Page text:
Where The Case Against Google Could Fall Apart
In his early days at Google, Sundar Pichai learned Google’s distribution deals were its lifeblood.
In 2004, a young Sundar Pichai joined Google as a product manager. Starting out, he took on the unsexy yet important task of growing Google Toolbar. And as we look at the Department of Justice’s new antitrust case against Google, and where it could fall apart, the story is worth revisiting.
When Pichai joined Google, it was simply a website. To use it, you typed its URL into a browser — almost always Microsoft’s Internet Explorer — leaving Google’s fate in the hands of an intermediary.
Microsoft had tremendous power over Google via the browser. People used Internet Explorer to visit websites. But, one day, they might also type keywords into the address bar, giving Microsoft an opportunity to answer these queries with a search engine of its own, one it would eventually develop.
Google Toolbar, released in December 2000, was Google’s insurance. The Toolbar put a Google search box below Internet Explorer’s address bar, giving people a way to use Google right in the browser. “The powerful feature set enables users to save time while searching for information,” said then-Google CEO Larry Page in the announcement. Toolbar, critically, would keep Google prominent in the browser no matter what Microsoft did with the address bar.
When he took over Toolbar, Pichai found a stagnant product, with nowhere near the installs Google needed to insulate itself against an inevitable Microsoft attack. So he began brokering distribution deals.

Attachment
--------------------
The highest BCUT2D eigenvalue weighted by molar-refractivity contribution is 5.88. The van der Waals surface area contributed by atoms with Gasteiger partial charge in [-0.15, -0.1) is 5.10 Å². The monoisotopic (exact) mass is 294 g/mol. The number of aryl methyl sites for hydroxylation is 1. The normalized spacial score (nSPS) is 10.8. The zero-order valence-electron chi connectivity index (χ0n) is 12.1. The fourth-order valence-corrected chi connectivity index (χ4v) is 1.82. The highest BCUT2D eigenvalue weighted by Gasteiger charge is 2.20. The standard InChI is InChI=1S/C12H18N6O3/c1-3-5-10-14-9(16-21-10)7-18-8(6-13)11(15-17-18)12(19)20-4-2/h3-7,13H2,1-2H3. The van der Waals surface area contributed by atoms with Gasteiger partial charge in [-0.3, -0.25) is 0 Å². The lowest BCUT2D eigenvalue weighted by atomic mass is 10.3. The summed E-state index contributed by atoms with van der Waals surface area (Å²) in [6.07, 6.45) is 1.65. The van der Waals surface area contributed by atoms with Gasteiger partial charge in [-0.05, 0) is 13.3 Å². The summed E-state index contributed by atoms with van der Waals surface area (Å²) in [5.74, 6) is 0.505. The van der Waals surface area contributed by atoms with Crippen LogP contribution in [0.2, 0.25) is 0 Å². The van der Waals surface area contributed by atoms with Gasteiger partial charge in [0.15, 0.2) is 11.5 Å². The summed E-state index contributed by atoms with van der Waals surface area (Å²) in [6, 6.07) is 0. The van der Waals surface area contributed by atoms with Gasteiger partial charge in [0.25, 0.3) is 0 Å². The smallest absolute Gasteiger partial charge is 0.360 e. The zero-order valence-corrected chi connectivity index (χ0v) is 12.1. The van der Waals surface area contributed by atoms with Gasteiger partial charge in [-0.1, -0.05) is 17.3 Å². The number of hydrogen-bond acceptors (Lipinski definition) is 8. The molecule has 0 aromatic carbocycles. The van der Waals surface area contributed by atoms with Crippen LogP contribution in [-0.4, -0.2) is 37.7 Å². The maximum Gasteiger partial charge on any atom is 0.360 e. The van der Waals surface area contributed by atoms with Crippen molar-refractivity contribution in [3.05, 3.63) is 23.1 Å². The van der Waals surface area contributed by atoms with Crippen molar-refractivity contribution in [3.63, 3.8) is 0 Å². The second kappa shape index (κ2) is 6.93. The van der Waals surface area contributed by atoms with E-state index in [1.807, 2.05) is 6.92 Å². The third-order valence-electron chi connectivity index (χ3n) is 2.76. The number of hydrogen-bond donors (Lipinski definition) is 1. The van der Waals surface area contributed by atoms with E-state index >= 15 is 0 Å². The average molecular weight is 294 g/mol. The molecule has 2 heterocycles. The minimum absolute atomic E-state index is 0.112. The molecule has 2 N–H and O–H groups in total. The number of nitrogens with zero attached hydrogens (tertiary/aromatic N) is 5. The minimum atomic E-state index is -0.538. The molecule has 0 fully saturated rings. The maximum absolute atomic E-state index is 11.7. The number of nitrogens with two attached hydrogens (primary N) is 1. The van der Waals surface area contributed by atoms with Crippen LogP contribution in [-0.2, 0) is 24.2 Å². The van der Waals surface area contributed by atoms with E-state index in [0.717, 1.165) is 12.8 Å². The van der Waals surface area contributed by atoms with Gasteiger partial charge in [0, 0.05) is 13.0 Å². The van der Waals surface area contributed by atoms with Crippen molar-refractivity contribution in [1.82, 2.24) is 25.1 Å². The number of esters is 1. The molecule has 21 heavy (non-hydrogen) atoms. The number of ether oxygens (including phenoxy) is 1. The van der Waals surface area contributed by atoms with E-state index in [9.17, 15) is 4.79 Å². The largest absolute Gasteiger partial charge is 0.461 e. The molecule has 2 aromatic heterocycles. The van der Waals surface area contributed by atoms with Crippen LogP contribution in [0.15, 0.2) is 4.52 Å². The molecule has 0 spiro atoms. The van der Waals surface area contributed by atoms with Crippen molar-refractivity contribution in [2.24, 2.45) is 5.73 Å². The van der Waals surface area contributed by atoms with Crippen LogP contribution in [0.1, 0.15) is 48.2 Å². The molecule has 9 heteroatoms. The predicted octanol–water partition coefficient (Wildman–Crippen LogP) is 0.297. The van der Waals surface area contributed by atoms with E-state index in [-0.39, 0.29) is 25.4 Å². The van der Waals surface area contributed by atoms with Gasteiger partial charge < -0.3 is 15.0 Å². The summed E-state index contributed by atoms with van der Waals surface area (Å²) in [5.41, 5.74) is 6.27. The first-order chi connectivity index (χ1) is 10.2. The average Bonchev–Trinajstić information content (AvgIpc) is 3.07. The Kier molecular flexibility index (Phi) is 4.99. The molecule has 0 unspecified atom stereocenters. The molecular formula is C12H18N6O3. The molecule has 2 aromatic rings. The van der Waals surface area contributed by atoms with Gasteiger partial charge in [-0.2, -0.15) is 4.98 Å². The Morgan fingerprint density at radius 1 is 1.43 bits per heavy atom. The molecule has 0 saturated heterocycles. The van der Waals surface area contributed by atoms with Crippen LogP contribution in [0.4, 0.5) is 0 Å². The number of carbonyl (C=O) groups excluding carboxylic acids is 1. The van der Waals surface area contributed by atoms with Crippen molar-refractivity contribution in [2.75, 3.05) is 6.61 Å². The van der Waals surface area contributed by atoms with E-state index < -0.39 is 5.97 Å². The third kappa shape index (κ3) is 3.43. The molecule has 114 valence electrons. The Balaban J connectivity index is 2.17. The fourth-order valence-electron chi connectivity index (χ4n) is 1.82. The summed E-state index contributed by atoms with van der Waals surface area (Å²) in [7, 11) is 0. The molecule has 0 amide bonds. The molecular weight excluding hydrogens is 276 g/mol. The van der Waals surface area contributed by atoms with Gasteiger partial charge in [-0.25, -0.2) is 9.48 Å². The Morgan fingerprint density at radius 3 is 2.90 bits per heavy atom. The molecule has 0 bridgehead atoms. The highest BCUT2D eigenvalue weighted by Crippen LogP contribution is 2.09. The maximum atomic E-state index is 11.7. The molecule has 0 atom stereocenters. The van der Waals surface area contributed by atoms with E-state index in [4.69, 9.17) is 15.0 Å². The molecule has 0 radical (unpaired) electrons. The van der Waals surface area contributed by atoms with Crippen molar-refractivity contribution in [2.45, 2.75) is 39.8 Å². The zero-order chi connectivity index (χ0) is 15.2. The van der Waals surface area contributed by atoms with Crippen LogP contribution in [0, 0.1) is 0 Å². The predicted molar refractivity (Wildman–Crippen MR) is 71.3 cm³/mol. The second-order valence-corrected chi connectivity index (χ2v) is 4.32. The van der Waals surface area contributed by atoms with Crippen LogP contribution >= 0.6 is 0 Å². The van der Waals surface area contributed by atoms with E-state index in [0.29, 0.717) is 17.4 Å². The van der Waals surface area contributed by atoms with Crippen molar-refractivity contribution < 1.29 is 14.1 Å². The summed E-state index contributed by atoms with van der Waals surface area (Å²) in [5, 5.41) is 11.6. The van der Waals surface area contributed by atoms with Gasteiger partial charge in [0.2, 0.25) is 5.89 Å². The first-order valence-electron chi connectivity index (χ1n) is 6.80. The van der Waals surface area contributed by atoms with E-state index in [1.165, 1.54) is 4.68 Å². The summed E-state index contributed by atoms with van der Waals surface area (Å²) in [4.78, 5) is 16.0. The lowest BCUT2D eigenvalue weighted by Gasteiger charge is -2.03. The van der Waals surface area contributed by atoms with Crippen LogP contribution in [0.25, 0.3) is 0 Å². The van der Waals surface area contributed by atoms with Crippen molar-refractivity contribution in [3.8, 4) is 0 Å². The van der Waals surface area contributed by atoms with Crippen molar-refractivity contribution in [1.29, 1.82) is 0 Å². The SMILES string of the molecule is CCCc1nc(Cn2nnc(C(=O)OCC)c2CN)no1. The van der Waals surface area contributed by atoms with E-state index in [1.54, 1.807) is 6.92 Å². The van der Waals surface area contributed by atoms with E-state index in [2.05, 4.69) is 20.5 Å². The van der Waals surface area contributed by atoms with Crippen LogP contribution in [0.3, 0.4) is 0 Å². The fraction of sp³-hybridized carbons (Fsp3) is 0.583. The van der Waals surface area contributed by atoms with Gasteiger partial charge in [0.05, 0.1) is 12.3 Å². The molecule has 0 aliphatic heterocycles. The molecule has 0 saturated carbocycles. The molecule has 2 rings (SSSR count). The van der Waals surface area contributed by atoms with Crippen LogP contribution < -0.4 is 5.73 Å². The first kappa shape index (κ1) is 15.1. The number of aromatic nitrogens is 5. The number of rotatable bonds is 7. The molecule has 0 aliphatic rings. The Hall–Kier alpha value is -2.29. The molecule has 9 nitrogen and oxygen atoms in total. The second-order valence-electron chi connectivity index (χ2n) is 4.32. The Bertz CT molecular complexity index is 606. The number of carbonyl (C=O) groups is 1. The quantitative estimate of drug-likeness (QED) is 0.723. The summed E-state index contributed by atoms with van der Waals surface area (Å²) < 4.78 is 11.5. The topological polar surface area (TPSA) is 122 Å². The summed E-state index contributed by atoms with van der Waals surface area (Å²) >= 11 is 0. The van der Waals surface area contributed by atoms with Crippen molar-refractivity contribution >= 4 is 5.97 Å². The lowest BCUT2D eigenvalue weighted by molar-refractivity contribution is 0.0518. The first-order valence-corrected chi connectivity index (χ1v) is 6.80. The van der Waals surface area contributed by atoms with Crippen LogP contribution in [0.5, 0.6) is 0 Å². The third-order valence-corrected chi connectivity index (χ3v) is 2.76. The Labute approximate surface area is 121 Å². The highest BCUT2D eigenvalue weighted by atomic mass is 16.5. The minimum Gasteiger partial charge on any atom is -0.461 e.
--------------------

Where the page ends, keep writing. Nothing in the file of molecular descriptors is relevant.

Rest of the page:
Pichai paid companies with heavily downloaded applications — like Adobe’s Flash and Acrobat Reader — to include Toolbar as an add-on option for new installs. And once it became part of these packages, Toolbar started to pick up. “He set up this distribution channel so that it overcame the biggest point of friction,” Linus Upson, a Google VP who shared an office with Pichai, told me as I worked on Always Day One.
By the time Pichai finished, Toolbar was live in more than one hundred million browsers. And when Microsoft eventually released Live Search, and then Bing, Google avoided getting crushed. “The work that Sundar did on Toolbar is one of the reasons he's CEO today,” said Upson. At one point, more than 60% of Google search came through Toolbar.
When the Department of Justice brought a lawsuit against Google this week, it took aim at distribution deals, some similar to those Pichai brokered. Google “pays billions of dollars each year to distributors,” the DOJ said, “to secure default status for its general search engine and, in many cases, to specifically prohibit Google’s counterparties from dealing with Google’s competitors.”
In a surprising revelation, the DOJ said these distribution deals accounted for three times as many searches as Google sees on its owned and operated properties. Sixty percent of all “general search” today comes to Google via its partners, the DOJ said, while 20% of search takes place on Google properties like Chrome and Google.com.
Google, therefore, is far more vulnerable than we thought. As in Pichai’s early days, its fate rests in intermediaries’ hands, as evidenced by the $8 to $12 billion it pays to Apple each year.